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PHI FPX 3200 Assessment 3 Should We Withhold Life Support?

Limiting Life Support

PHI FPX 3200 Assessment 3 Should We Withhold Life Support?

Limiting life support, also known as euthanasia either passive or active, is more than just knowing what a person end of life wishes are, typically speaking, do not resuscitate (DNR) or full code (CPR). It is common to know what a person’s wishes are, like if they would want to be intubated or have a feeding tube placed, passive euthanasia. For me, one aspect of this topic is a little more unfamiliar, that is, active euthanasia, which also is referred to as assisted suicide. Both passive and active euthanasia can bring up moral and ethical issues, we will discuss those issues in this paper. 

PHI FPX 3200 Assessment 3 Should We Withhold Life Support?


Many that are in favor of life support can justifiably argue that it is morally wrong to just let someone die, whereas, those against life support can also justifiably argue that it is morally wrong to keep someone alive on machines. First, we will talk about some ethical issues that could arise from euthanasia. Some religions believe that suicide is wrong no matter the reason and if one was to commit suicide they will not be able to go to heaven, because suicide is an unforgivable sin (you cannot ask forgiveness after you are dead). Other religions believe there is no sin that is unforgivable and that loved ones can pray for forgiveness for you. Morally, however, ending one’s life to bring a peaceful end to suffering could potentially be the most humane and decent way to go. 

Considering the Kantian theory, euthanasia may be acceptable only in certain circumstances. In view of the Kantian theory, we should respect others’ autonomy, and respect their decision as the right decision for them, as long as they or their peers are willing and able to justify their decision then it is ok (Alive by default, 2020).

Ross’ theory states that everyone should be treated equally and as long as all necessary steps were taken to prevent harm or injury decisions could be justified. Every situation should be evaluated and treated fairly. Considering Ross’ theory one person should never harm another and beneficence is a limited duty (McCormick, 2021). 

When studying the natural law of ethics we find that this law defends the central position that it is always morally wrong to intentionally kill another human no matter the reason. Natural law assumes that nature has a purpose and that purpose should be played out to its fullest and as humans, we do not have the authority to interfere with that purpose (Paterson 2017).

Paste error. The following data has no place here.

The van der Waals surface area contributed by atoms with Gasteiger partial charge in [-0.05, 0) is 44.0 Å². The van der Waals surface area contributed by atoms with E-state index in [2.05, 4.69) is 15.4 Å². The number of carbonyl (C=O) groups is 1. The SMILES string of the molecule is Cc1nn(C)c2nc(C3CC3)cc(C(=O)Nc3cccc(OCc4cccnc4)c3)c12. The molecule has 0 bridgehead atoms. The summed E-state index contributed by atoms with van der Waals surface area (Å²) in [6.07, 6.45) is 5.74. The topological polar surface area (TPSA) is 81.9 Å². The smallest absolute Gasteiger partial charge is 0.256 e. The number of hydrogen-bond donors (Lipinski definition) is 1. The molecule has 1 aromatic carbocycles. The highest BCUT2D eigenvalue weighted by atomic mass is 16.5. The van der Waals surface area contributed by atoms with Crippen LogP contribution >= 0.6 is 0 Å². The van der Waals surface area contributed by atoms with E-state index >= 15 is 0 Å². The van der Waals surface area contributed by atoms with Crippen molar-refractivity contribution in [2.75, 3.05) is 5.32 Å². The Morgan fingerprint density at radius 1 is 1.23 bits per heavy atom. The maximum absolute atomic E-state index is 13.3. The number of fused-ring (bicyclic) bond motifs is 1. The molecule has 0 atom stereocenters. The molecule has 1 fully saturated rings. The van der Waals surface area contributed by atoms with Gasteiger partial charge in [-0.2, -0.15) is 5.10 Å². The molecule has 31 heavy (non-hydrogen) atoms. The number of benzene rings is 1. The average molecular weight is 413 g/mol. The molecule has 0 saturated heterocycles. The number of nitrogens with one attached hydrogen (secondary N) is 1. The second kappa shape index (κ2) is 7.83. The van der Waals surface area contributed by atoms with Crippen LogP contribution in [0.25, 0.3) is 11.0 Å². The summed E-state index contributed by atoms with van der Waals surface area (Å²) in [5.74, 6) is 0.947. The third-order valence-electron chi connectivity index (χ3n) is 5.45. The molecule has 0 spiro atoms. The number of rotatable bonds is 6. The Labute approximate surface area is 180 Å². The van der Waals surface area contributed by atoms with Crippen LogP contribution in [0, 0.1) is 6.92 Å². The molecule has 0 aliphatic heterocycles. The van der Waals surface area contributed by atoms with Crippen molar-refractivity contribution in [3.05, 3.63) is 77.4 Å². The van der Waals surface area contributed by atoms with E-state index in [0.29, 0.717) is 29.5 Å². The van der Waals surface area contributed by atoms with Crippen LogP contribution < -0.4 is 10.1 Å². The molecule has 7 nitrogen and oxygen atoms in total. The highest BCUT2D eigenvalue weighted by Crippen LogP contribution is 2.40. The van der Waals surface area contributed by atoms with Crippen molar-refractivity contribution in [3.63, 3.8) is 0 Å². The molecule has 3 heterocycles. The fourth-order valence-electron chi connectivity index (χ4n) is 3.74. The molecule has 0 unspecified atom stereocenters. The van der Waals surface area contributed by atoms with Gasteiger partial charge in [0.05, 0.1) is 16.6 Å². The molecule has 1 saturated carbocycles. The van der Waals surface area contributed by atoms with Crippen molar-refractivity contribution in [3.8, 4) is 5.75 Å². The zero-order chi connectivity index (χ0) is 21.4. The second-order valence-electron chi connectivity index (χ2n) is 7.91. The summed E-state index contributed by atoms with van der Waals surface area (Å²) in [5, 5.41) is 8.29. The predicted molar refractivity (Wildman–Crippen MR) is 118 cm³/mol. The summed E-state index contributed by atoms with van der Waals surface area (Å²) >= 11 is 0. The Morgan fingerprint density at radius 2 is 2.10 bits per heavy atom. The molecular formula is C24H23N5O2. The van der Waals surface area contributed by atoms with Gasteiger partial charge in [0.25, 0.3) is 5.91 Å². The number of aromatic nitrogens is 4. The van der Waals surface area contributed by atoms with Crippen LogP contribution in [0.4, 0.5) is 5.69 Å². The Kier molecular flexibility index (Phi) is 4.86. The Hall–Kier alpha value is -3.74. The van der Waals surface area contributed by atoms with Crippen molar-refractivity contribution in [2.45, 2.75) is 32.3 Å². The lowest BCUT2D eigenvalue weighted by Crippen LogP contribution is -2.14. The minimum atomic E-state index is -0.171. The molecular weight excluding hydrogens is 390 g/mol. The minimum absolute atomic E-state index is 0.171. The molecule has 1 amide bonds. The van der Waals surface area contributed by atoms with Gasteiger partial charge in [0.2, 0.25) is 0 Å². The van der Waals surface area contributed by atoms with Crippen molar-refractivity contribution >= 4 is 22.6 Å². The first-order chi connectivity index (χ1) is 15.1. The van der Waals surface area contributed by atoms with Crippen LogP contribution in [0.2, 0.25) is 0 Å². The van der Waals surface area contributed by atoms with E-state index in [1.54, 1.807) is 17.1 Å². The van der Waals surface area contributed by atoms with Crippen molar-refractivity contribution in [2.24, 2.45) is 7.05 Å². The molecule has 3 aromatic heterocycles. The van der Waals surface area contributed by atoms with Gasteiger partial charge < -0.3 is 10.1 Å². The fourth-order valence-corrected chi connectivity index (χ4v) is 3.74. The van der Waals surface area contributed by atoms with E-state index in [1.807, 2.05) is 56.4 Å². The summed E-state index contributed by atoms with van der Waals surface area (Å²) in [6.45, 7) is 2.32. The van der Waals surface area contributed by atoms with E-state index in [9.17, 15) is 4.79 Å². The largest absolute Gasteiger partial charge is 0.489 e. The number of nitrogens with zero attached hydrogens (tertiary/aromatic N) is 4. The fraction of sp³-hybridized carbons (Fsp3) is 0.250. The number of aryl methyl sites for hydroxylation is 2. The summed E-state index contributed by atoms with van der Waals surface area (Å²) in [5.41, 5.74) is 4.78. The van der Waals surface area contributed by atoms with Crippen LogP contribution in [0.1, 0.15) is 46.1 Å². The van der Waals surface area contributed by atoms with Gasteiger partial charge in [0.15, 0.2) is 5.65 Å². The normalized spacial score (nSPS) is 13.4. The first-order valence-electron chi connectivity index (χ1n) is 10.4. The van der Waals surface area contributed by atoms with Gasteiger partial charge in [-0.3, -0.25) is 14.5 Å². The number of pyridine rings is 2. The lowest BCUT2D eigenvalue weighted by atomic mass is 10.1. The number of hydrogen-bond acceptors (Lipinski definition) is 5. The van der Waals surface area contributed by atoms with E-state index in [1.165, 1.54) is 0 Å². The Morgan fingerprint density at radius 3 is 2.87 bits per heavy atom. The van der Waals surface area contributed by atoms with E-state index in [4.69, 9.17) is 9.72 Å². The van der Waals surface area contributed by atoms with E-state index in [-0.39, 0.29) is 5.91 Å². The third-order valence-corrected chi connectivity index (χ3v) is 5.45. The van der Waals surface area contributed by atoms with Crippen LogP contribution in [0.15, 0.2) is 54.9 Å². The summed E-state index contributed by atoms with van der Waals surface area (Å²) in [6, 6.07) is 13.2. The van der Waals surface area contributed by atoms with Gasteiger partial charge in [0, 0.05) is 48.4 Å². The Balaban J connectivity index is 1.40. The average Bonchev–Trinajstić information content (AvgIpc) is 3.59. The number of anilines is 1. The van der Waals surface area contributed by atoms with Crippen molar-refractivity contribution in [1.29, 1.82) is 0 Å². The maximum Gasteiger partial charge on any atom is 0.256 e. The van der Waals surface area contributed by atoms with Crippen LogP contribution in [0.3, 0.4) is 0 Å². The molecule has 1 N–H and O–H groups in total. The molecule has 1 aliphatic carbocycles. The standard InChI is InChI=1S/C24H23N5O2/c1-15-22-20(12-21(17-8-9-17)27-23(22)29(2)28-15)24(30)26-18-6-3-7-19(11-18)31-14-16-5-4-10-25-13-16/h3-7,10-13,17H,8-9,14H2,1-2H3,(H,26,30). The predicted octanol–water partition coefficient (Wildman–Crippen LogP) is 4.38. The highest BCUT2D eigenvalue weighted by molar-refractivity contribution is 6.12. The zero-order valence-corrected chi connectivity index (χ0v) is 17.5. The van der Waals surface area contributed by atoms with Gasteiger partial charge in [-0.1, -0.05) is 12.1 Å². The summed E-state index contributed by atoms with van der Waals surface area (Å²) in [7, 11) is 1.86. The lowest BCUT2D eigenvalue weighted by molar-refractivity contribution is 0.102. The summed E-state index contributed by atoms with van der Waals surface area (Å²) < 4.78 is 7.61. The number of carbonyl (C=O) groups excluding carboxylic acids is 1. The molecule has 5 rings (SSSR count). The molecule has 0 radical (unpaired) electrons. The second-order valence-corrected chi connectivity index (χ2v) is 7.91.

The utilitarian approach might look into how life might affect the person and persons involved. Would life benefit the person or persons around them? Might everyone involved be able to live a better life not seeing their loved one suffer? What kind of life would this person have? What decision would bring the most happiness to the most people involved (Kitsera, 2017)?

PHI FPX 3200 Assessment 3 Should We Withhold Life Support?

Mr. Martinez

In view of Mr. Martinez’s case, he and his wife had made their decisions and wishes known in that he did not want extensive life-saving measures. The ethical and moral issues come into play when we know that Mr. Martinez’s distress was induced by negligence or ‘a mistake’ by someone else. At the time of the oxygen discovery is made we would have to ask ourselves, would the distress have occurred either way? In knowing the Martinez’s wishes the health care team has to decide if it is not only ethical but legal to administer or withhold life support at this time. The patient in this case had an advanced directive, they had made their wishes known, and we would have to ask ourselves if we did everything that could medically be done now, would this patient have any quality of life? How would it be explained to the wife that he was getting better but when she left he crashed due to a medical mistake? How would the medical team be able to justify their decision to either provide or withhold treatments? The moral issue here is that the patient was getting better with treatment but went into respiratory failure due to not following the oxygen requirements. So how do we respect the patient’s autonomy? We have no way of knowing what the patient or family would want knowing that this was not just the disease process. 


I would like to end by stressing that every patient is an individual and every situation is different. We should always look at each situation differently, when it comes to ethical and moral decisions it is never ‘one size fits all’. Every person and situation is unique and should be respected as such. One thing is true and that is that we should respect others and their decisions. It is not up to us to judge others but to promote mutual respect.


“Alive by Default” (2020). An Exploration of Velleman’s unfair burdened argument against state-sanctioned euthanasia. Bioethics., 34(3), 288-294. https://doi.org/10.1111/bioe.12677

Kitsera, A. (2017). The Right to Live. The Right to Die. 50(2), 69-74. https://doi.org/10.25040/ntsh2017.02.069

McCormick, T. (2021). Principles of Bioethics, School of Medicine, University of Washington. https://depts..washington.eduPaterson. (2017). Assisted Suicide and Euthanasia : a Natural Law Ethics Approach. (First edition.). Taylor and Francis.

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